Great News & Galapagos Day 1/July 6: Bachas « Arthur Morris/BIRDS AS ART

Great News & Galapagos Day 1/July 6: Bachas

Great News: Over the next few weeks I will be publishing my Galapagos journal here on the BAA Blog one day at a time 🙂

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This image of a male Galapagos Yellow Warbler was created with the Canon 800mm f/5.6L IS lens, a 25mm Extension tube, and the EOS-1D MIV. ISO 1000. Evaluative metering +2 stops: 1/125 sec. at f/5.6 in Tv Mode. In the low light conditions on the Galapagos in June I often found myself working in Tv mode with ISO Saftey Shift enabled to ensure a minimum shutter speed. If using the 7D and some of the other pro-sumer bodies, you can do the same thing by setting Auto ISO. Learn about our Mark IV and 7D User’s Guides.

The Galapagos Photo-Cruise of Lifetime actually began a bit early when Juan Salcedo, the world’s very best and most knowledgeable Galapagos tour guide, met us at the Quito airport and was flooded with questions from the eager participants. We had a great flight to Baltra and all were excited to board the beautiful Beagle, a motor sailing yacht. The boat was lovely and the crew pleasant and more than eager to help with our luggage and our gear and to ensure our safety.

Our first landing was a wet landing; you step off the panga into a foot or so of water. We were at Bachas on Santa Cruz Island. It was a great way for the group to get their feet wet if you will, an easy landing and a short beach walk. After getting my 800 and the 70-200 f/4 from the crew, I sat on rock, carefully Johnson baby-powdered my feet, and put on my socks and sneakers. Just then, Juan called out, “Striated Heron fishing on the lava rock”. A beautiful young heron, similar to our Green Heron, was stalking what we thought were small baitfish in a tidal pool. To ensure a proper sun angle I had no choice but to walk into the Pacific Ocean with my powdered feet and dry sneakers. Such is the life of a bird photographer. The bird was actually catching polychetes, small invertebrates known locally as fireworms. All of the group got some images of both the handsome immature heron and the Sally Lightfoot crabs that adorned the black rocks.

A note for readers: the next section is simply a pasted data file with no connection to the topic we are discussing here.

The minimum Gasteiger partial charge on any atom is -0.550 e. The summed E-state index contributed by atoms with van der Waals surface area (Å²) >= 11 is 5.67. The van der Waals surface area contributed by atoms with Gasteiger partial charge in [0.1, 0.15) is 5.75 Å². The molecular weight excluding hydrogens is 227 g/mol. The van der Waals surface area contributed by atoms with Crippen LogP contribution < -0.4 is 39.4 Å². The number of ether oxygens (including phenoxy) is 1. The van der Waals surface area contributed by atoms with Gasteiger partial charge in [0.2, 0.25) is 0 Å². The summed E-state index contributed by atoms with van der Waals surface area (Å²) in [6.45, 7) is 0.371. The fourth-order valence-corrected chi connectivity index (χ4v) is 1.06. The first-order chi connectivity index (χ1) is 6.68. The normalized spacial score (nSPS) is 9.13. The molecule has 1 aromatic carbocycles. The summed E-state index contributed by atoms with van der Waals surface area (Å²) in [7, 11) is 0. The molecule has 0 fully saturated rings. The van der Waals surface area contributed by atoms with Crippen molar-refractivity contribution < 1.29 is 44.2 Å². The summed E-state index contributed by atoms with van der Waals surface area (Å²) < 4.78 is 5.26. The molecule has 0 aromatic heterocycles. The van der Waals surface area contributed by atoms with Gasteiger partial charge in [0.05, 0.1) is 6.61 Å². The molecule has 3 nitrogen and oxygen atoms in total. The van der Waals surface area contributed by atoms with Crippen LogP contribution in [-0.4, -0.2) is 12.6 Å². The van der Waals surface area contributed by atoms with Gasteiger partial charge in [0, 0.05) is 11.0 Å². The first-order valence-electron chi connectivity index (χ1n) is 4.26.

The rest of the walk went well. We photographed first summer Semipalmated Plovers and a colorful Greater Flamingo filter feeding in a pond set back just a bit from the ocean. We ended our walk photographing a male Yellow Warbler of the Galapagos race as is fed on the white sand beach posing only for an instant every now and then; my one keeper graces the opening of this series.

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This image of a young Striated Heron with a polychete was created with the Canon 800mm f/5.6L IS lens and the EOS-1D MIV. ISO 400. Evaluative metering +1/3 stop: 1/800 sec. at f/7.1.
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Juxtaposition images feature one subject in sharp focus and a second, usually softly focused subject pleasingly offset from the main subject. This image of juxtaposed Sally Lightfoot Crabs was created with the Canon 800mm f/5.6L IS lens and the EOS-1D MIV. ISO 400. Evaluative metering +2/3 stop: 1/500 sec. at f/6.3. Processing this image was somewhat problematic as I simply added too much light with the full sun, the dark background, and subjects with bright highlights..
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This filter-feeding Greater Flamingo was photographed with the Canon 800mm f/5.6L IS lens, the 1.4X II teleconverter, and the EOS-1D MIV. ISO 400. Evaluative metering +1/3 stop: 1/500 sec. at f/11. Limited to only the central sensor with an f/5.6 lens and the 1.4X I focused on the spot where the bird’s front leg entered the water and then leveled the image and cropped a bit from behind the bird..

5 comments to Great News & Galapagos Day 1/July 6: Bachas

  • Nice photos. Have got to go there.

  • Brian Young

    Good to have you back in contact,
    Hope you packed plenty of Tac powder.

  • These are delightful photos, Atie.

    I am especially impressed with the young Striated Heron, seen so beautifully against a very complex background.

    And the creative crop on the Greater Flamingo is fantastic, as it challenges my notions of what’s possible when preparing an image for display.

    • Arthur Morris/BIRDS AS ART

      Thanks for your kind words Bill. The trick with that image was where to focus in the first place! I am pretty sure that Denise had a better angle than I did on the striated and pretty sure that she got a better image.

  • Elizabeth Lodwick

    Beautiful pictures. I would love to see a photo of the photographer at work. Looking forward to each day. Thanks